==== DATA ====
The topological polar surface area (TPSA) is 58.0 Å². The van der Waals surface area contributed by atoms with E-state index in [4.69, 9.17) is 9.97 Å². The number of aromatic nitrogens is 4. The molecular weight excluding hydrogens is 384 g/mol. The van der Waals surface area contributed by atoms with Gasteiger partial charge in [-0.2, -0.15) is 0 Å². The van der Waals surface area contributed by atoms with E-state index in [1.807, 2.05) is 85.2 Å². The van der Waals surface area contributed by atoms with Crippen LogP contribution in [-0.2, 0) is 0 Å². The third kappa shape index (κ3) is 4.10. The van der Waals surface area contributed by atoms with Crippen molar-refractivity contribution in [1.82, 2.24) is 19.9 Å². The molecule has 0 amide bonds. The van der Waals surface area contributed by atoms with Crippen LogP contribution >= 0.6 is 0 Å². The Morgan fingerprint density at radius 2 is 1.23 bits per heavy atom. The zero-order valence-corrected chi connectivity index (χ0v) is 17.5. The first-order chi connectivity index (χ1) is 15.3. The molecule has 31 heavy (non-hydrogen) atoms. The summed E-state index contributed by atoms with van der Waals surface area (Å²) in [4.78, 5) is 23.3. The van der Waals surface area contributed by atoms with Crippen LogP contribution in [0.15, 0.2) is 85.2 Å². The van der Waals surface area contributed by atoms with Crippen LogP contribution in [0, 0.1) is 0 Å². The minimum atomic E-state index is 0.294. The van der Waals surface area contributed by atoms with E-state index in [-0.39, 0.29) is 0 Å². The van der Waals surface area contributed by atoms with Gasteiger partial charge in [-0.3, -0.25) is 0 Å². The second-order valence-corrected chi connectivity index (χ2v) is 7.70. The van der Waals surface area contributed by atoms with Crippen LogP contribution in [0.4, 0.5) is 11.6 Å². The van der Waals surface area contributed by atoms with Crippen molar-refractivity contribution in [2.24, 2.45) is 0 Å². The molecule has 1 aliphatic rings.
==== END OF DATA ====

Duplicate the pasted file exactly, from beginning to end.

The topological polar surface area (TPSA) is 58.0 Å². The van der Waals surface area contributed by atoms with E-state index in [4.69, 9.17) is 9.97 Å². The number of aromatic nitrogens is 4. The molecular weight excluding hydrogens is 384 g/mol. The van der Waals surface area contributed by atoms with Gasteiger partial charge in [-0.2, -0.15) is 0 Å². The van der Waals surface area contributed by atoms with E-state index in [1.807, 2.05) is 85.2 Å². The van der Waals surface area contributed by atoms with Crippen LogP contribution in [-0.2, 0) is 0 Å². The third kappa shape index (κ3) is 4.10. The van der Waals surface area contributed by atoms with Crippen molar-refractivity contribution in [1.82, 2.24) is 19.9 Å². The molecule has 0 amide bonds. The van der Waals surface area contributed by atoms with Crippen LogP contribution >= 0.6 is 0 Å². The Morgan fingerprint density at radius 2 is 1.23 bits per heavy atom. The zero-order valence-corrected chi connectivity index (χ0v) is 17.5. The first-order chi connectivity index (χ1) is 15.3. The molecule has 31 heavy (non-hydrogen) atoms. The summed E-state index contributed by atoms with van der Waals surface area (Å²) in [4.78, 5) is 23.3. The van der Waals surface area contributed by atoms with Crippen LogP contribution in [0.15, 0.2) is 85.2 Å². The van der Waals surface area contributed by atoms with Crippen LogP contribution in [0, 0.1) is 0 Å². The minimum atomic E-state index is 0.294. The van der Waals surface area contributed by atoms with E-state index in [-0.39, 0.29) is 0 Å². The van der Waals surface area contributed by atoms with Gasteiger partial charge in [-0.3, -0.25) is 0 Å². The second-order valence-corrected chi connectivity index (χ2v) is 7.70. The van der Waals surface area contributed by atoms with Crippen LogP contribution in [0.4, 0.5) is 11.6 Å². The van der Waals surface area contributed by atoms with Crippen molar-refractivity contribution in [2.24, 2.45) is 0 Å². The molecule has 1 aliphatic rings.